UPDATE: It’s a pain in the ass to modify my chart once a blog is published… But, I recently learned that there was a main gate (総門 soumon) also called a 二天文 nitenmon (2 god gate). This statues from this gate still exist. When the main gate was disassembled in the Meiji Era, the statues were sent to Sensō-ji in Asakusa and installed in the nitenmon there.


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[i] To add insult to injury, the scroll gate survived but the scroll itself is gone.

[ii] 2nd shōgun, Hidetada’s Daitokuin being the exception, his wife, 江 Gō, had a separate, personal funerary temple built on the premises.

[iii] Which, ironically, is taken from a list of things destroyed by the American air raids during WWII. Why didn’t anyone make this list and photograph this shit in DETAIL before the firebombing???
FFS, people. Get it together!

[iv] Technically speaking, 2 panels of the sukibei are still intact. You can see them on the left and right sides of te imperial scroll gate.

[v] Hidetada’s Daitokuin was unique in that his wooden funerary urn was housed by an octagonal structure. After Ietsuna, stone or copper urns seems to be the norm

[vi] Other than that in these mortuaries, the “Chinese Gates” have been made of stone and metal, I have no idea what a “Chinese Gate” actually is. I would love for an art historian to school me on this because… it’s one of the most confusing points for me about temple construction. A Google search by the kanji just turns up a bunch of Japanese gates the look like every Edo Period gate I’ve ever seen…

[viii] The fact that a statue of his Supreme Douchiness, Saigō Takamori, stands at the entrance of Ueno Park is freaking slap in the face to the people of Edo-Tōkyō, if you ask me.

[ix] ie; Ueno Park

[x] Of which there was nothing great. The fire sucked giant donkey balls. 100,000 people died and it took 2 years to rebuild, but countless architectural treasures were lost forever.


In Japanese History, Japanese Shrines & Temples, Tokugawa Shogun Graves on May 30, 2013 at 1:58 am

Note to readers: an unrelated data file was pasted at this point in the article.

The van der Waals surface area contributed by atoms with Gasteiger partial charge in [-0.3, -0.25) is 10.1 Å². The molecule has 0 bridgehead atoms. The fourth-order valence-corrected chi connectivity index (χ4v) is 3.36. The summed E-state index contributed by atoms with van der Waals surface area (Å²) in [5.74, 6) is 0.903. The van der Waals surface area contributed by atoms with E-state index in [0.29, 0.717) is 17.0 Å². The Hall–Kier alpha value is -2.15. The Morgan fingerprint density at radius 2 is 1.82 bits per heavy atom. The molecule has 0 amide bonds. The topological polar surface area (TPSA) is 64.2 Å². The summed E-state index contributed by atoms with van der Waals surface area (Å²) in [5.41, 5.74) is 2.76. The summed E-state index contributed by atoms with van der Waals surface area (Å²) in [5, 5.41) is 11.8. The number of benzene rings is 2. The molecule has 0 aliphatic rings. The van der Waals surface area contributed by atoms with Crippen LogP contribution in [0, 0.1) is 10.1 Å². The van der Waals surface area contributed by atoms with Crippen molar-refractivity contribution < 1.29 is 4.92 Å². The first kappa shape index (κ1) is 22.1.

(Divine Prince Who Built Up the Great Government)
2nd Shōgun, Lord Tokugawa Iemitsu


Honden (main hall) of Taiyūin. It's built in the same Gongen-zukuri style as Daitokuin's honden. You can see the Nakamon (middle gate) and sukibei (latticework fence).

Honden (main hall) of Taiyūin. It’s built in the same Gongen-zukuri style as Daitokuin honden. You can see the Nakamon (middle gate) and sukibei (latticework fence).


Yesterday’s post was a monster. But it was a real labor of love. For the first time, I was able to really visualize the size and grandeur of the Daitokuin funerary complex. I had never seen photos of all of those buildings and the maps together in the same place before (definitely not in English), so I felt like I really succeeded in resurrecting the temple. I hope everyone else felt like that too. So far, that may be the article I’m the most proud of.


Sukibei (latticework fence) around the the honden (main hall).

Sukibei (latticework fence) around the the honden (main hall).


Compared to that, today’s post may be a little disappointing. The reason is that Nikkō Tōshō-gū and Nikkō Taiyūin are both so well known. There are volumes written about them online and in books in every major language. The sites are wonderfully preserved and can be enjoyed year round. I don’t want to just repeat what everyone else says about this mausoleum, so I’m having difficulty coming up with unique information.


This gate is called the Nitenmon (2 heaven gate), but if you notice the plaque with kanji on it, you'll understand that this is the second gate to the temple and that it is essentially a chokugakumon (imperial scroll gate). The characters say Taiyuuin and were supposedly written by the emperor before being incorporated into the architecture.

This gate is called the Nitenmon (2 heaven gate), but if you notice the plaque with kanji on it, you’ll understand that this is the second gate to the temple and that it is essentially an imperial scroll gate.
The characters say Taiyūin and were supposedly written by the emperor before being incorporated into the architecture.
I’ve heard it’s the biggest gate at Nikkō… but I’ve never measured it. If ya know what I mean…


Well, anyways, let’s start at the beginning.